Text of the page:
halo horn effectIn my last article, I outlined one of the common human errors that occur when making hiring decisions – the halo/horn effect. This concept describes a series of unconscious biases that cause us to make less-than-optimal decisions when hiring new employees.

The most effective way to combat this is to create a structured interview that ensures each candidate is put through the same process. Doing this enables you to objectively rate each candidate against an absolute standard instead of ranking them against each other.

By structured, I am referring to the sequence of the interviews. In my experience, it is best to think through each step of the process ahead of time and map out the goals of what you hope to learn about each candidate. By having a game plan going into each interaction, you will be more focused and the interview will be a more productive use of your time. It is my recommendation to keep the process to four steps or less and to compress the time-frame of interviews to no more than two weeks to ensure you don't lose candidates along the way. Remember bad candidates will always be there – but good ones will not be on the job market long.

Let's say you're looking for a new dental assistant. Here is a suggested interview sequence:

Resume screen. After you place the ad, it is recommended that you wait for a few days before you start sorting through the resumes you have received. Divide the resumes into three categories: "yes", "maybe" and "no." By waiting to view resumes in batches you will be less likely to fall in love with the first one that comes in and ignore resumes that come in later. The goal of the resume screen is to uncover a basic set of skills and determine if the candidate is worthy of an interview. This step should cast your widest net and eliminate candidates that are grossly unqualified.

Phone screen. This part of the process should take a maximum of 20 minutes and allows you to set the quality bar for candidates and should help you eliminate any unqualified tiers. My recommendation for this step is to ask each candidate the same set of questions and to take notes to refer to later. Your memory is not as good as you think it is, and the chance of you remembering the details after talking to ten people is slim to none. Your main goal in this step is to begin digging into their technical skills, certifications and procedures they have assisted on. At the same time, you should be able to get your first glimpse into how they operate in the workplace by asking to explain why they left each position. This is also your chance to sell the benefits of joining your practice. What makes you better? Why would someone want to work there? Remember the best candidates will have options and you need to convince them that you are the best place for their talents.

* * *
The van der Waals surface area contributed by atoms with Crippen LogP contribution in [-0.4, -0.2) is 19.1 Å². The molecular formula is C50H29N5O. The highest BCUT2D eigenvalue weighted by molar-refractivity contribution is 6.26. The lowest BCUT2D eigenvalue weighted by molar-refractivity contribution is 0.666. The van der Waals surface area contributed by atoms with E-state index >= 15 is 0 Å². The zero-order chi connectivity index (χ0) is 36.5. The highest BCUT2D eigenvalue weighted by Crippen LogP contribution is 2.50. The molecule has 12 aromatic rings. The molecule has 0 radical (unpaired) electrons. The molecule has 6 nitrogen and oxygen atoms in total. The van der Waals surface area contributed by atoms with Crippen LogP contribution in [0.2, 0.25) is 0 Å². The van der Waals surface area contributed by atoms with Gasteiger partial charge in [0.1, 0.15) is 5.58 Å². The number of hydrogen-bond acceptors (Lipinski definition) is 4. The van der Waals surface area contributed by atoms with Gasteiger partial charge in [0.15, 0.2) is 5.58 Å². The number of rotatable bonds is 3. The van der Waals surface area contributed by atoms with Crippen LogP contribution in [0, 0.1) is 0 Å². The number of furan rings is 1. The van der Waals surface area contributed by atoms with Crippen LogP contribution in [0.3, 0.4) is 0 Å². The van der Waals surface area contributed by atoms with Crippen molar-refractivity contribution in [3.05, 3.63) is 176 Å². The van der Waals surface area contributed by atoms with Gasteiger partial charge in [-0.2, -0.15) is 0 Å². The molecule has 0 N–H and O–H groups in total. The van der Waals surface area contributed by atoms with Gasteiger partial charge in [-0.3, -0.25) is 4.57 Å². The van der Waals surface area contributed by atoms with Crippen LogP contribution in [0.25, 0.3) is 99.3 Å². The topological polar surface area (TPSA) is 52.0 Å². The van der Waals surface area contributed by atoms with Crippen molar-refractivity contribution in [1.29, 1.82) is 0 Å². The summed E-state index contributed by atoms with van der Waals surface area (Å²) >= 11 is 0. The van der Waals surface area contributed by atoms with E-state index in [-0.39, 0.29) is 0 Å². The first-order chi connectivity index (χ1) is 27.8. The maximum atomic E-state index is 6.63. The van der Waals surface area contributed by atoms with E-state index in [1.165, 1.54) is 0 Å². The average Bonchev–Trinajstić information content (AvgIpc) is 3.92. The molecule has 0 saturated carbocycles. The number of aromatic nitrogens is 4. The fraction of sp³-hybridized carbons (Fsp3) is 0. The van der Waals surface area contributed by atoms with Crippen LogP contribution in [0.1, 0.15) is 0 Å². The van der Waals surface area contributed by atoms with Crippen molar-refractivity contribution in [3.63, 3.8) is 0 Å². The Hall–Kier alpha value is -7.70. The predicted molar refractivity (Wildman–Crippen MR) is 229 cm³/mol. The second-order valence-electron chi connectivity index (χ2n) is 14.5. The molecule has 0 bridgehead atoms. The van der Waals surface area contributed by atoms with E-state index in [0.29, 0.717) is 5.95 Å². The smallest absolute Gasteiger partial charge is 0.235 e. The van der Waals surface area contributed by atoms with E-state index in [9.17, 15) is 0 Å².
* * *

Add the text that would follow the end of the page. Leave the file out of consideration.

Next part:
In-person interview. This step is optional depending on the number of applicants you have or if you need further clarification after the phone screen. If you choose to do this step, I recommend bringing in another member of your staff to get a second opinion. Research shows that panel interviews produce better results than single person interviews. This can be very important for assessing a good fit for your practice. Your goal in this step is to narrow down the candidates to the two finalists, based on fit and technical background, to bring in for a working interview. This interview should have more in-depth questions and provide more detail on their technical skills. If you have a CEREC practice, you should have asked if they had experience assisting in a practice that uses technology during the phone screen – in this part of the hiring process you want to know more detail about that experience. Now, you want to know if they have experience with Omnicam, what role they personally played in running the software and other questions that would give you an idea of their experience level of using the system. Again, it is important to follow the best practices listed above in using the same questions for each applicant and taking extensive notes.

Working interview. For technical positions, such as hygiene or assisting, a working interview is a great way to assess if they really know what they are doing and how they interact with everyone in the practice. Be sure to pick a day that has a variety of procedures so you can get a complete picture of their skill set.

When it comes to a working interview, make sure you pay the person for their time. I will go over the three reasons why you need to do this in my next article.


Commenter's Profile Image Ashley Ho
June 23rd, 2014
For the working interview, of course we have to pay them. But should we provide them w2 or 1099. As I know if we give them w2 on that day, they are our employees and we have to follow employment protocols. And I don't think assistants can get 1099. I did working interview before and I loved it, but one of labor guy told me I should not.
Commenter's Profile Image Adam McWethy
June 24th, 2014
I would check with your accountant or attorney about any specific laws in your state. According to the IRS you do not need to issue a 1099 if you pay someone less than $600 in a year. http://www.irs.gov/uac/Form-1099-MISC,-Miscellaneous-Income- As for a w2 I would again check with your accountant or attorney but the DOL does not offer specific guidance on working interviews but in Arizona dental staffing agencies send out temporary assistants that are not employees and are paid out with a 1099 if they make more than $600 in a year with the practice.